Last year, a smartphone application was released that could only be purchased and installed with a doctor’s prescription. The app, BlueStar, helps patients with type 2 diabetes manage their condition through a series of customized prompts and guides. It is, to my knowledge, the first ever app that requires a doctor’s prescription before download.
I’ve always been fascinated by prescriptions. They are, in essence, little slips of paper that hold the answer to your problems. Suffering from back pain? Take this little piece of paper and get painkillers that will make you feel better (yet drowsy) almost immediately. Can’t breathe properly? This little note will give you access to an array of machines and tools that will open up your airways and chase the asthma symptoms away.
On first blush, the medical prescription feels like nothing but a piece of paper featuring some often-illegible scribbles. In reality, the prescription is a marker of hope, a message that there is a cure to whatever ails us, and that there’s a quick fix for us whenever we need repair. That little sheet of paper, torn from a pad on the doctor’s desk, is like magic: we may not be okay right now, but with this prescription, we will be alright, soon enough.
I fear that too many of us go through life searching for these metaphorical prescriptions. Whatever our ailment, we seek a magic slip of paper, a marker of hope that with one quick, effortless step, our troubles will float away. Whether we want to be happy, or want to lose weight, or want to make new friends, or want a better job, the world is filled with “quick fixes” that promise us change, that promise results without the work. The world is filled with prescriptions, but not all of them are effective.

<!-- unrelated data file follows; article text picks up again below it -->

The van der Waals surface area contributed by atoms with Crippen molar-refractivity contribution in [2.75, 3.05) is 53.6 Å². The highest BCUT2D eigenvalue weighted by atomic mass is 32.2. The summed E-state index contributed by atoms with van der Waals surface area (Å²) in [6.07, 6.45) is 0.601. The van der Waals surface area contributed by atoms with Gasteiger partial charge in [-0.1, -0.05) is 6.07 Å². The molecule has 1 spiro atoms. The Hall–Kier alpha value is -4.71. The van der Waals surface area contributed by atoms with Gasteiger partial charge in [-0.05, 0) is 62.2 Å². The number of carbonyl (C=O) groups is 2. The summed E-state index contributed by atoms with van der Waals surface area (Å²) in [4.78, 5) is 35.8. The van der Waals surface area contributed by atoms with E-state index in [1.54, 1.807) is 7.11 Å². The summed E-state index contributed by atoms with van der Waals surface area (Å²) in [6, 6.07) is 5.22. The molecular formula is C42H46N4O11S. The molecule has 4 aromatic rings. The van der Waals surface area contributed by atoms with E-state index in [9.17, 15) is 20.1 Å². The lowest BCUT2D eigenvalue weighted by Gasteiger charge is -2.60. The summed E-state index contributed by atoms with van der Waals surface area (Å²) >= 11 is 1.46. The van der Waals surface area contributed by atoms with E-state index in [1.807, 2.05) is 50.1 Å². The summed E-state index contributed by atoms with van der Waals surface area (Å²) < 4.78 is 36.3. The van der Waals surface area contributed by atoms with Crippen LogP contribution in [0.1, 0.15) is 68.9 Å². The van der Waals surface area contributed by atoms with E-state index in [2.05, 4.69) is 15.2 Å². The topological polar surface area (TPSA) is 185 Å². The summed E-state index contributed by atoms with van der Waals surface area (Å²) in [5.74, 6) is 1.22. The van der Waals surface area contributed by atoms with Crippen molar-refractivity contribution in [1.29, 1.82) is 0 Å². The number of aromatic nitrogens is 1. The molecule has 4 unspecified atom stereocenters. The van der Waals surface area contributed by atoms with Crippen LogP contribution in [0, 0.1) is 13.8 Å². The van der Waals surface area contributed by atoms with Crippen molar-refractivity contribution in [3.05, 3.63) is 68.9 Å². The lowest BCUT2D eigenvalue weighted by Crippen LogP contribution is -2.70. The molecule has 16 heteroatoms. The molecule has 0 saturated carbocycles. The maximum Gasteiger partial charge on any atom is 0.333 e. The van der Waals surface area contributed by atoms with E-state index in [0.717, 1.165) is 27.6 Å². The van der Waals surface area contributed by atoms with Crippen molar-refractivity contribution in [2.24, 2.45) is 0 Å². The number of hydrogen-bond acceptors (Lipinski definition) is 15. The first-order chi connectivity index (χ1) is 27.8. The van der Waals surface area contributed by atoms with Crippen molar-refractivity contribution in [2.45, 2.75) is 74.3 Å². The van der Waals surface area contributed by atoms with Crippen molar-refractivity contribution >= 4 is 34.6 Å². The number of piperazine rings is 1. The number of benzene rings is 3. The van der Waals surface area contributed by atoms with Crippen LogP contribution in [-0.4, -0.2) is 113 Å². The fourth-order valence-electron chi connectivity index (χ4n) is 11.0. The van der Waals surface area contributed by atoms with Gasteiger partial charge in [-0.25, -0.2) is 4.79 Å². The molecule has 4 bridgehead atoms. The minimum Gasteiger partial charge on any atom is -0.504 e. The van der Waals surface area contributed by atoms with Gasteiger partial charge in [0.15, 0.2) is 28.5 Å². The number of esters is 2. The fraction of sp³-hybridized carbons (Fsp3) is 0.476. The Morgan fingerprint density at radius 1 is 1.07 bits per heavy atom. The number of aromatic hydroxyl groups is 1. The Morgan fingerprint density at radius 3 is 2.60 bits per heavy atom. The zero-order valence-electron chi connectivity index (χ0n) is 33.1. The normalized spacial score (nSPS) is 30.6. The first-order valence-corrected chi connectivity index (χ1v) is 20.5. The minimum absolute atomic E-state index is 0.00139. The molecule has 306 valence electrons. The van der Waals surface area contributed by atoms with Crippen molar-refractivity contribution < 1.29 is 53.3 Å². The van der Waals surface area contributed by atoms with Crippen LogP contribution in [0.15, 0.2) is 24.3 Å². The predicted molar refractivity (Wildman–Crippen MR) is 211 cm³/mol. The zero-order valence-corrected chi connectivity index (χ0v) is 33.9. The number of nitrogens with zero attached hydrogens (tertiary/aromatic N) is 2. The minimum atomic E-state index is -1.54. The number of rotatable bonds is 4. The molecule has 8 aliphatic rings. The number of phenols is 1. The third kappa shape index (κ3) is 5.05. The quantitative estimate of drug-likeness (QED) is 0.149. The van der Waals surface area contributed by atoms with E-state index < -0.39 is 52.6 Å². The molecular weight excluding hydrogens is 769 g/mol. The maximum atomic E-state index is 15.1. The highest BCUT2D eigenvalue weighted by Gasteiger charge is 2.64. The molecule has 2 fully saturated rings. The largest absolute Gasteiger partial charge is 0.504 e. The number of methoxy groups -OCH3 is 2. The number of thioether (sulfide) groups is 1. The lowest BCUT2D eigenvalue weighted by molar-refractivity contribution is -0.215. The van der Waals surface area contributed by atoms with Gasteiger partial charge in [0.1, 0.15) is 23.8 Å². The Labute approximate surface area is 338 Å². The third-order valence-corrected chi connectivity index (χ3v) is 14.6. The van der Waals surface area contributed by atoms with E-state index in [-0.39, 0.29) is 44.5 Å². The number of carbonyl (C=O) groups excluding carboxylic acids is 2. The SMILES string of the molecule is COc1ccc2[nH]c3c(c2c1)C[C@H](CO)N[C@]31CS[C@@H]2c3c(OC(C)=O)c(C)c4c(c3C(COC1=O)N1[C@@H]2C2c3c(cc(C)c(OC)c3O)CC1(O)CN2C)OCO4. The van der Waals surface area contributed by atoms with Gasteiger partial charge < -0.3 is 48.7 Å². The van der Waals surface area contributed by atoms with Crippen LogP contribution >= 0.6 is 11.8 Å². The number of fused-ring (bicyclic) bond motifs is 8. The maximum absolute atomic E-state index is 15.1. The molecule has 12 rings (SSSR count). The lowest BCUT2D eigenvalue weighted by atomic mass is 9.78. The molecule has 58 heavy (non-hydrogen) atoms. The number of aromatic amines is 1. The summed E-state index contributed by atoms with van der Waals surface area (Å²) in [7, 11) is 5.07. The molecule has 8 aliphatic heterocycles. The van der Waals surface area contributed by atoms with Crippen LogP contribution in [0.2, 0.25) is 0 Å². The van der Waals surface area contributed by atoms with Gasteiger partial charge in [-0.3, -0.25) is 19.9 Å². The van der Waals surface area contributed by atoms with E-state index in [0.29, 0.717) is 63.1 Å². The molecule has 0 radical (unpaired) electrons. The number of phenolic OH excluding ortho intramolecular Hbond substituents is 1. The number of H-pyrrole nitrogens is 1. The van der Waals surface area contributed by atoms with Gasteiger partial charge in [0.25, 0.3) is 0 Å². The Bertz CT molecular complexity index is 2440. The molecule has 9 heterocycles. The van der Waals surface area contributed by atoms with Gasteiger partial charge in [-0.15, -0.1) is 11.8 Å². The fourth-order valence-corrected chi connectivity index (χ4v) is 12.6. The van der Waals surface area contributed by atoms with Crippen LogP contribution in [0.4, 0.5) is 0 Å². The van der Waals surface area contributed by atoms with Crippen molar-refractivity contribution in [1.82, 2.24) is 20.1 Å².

There’s no harm in learning from these how-to guides; I am guilty of spending perhaps too much time browsing the self-help aisles of bookstores and listening to podcasts like Happier with Gretchen Rubin. The harm comes when we treat these forms of advice as saviors, when we believe that they are the cure rather than just part of the treatment.
Eleanor Davis’ How To Be Happy is not one such prescription. In fact, there is very little in the collection of illustrated vignettes that offers advice or even solace. Instead, each short story, told through playful yet evocative drawings both in traditional comic-panel form and less-conventional means, is about our search for these prescriptions, for our need to find a quick and easy way to be happy.
There are short graphic stories about finding happiness through living on a farm, or being gluten-free, or learning how to cry. There are little illustrated vignettes about crawling into bags with friends, telling stories to ourselves, and making sculptures of our best selves. Underlying each one is a subtle melancholy, a desire to find happiness but a realization that we won’t, at least not in this way.
We live in a world where we believe that everything can be fixed, where even sentiments like sadness can be wholly cured. How To Be Happy is like that little sheet from the doctor that reminds us that there is no prescription for happiness, and that there is perhaps a futility in believing that there is.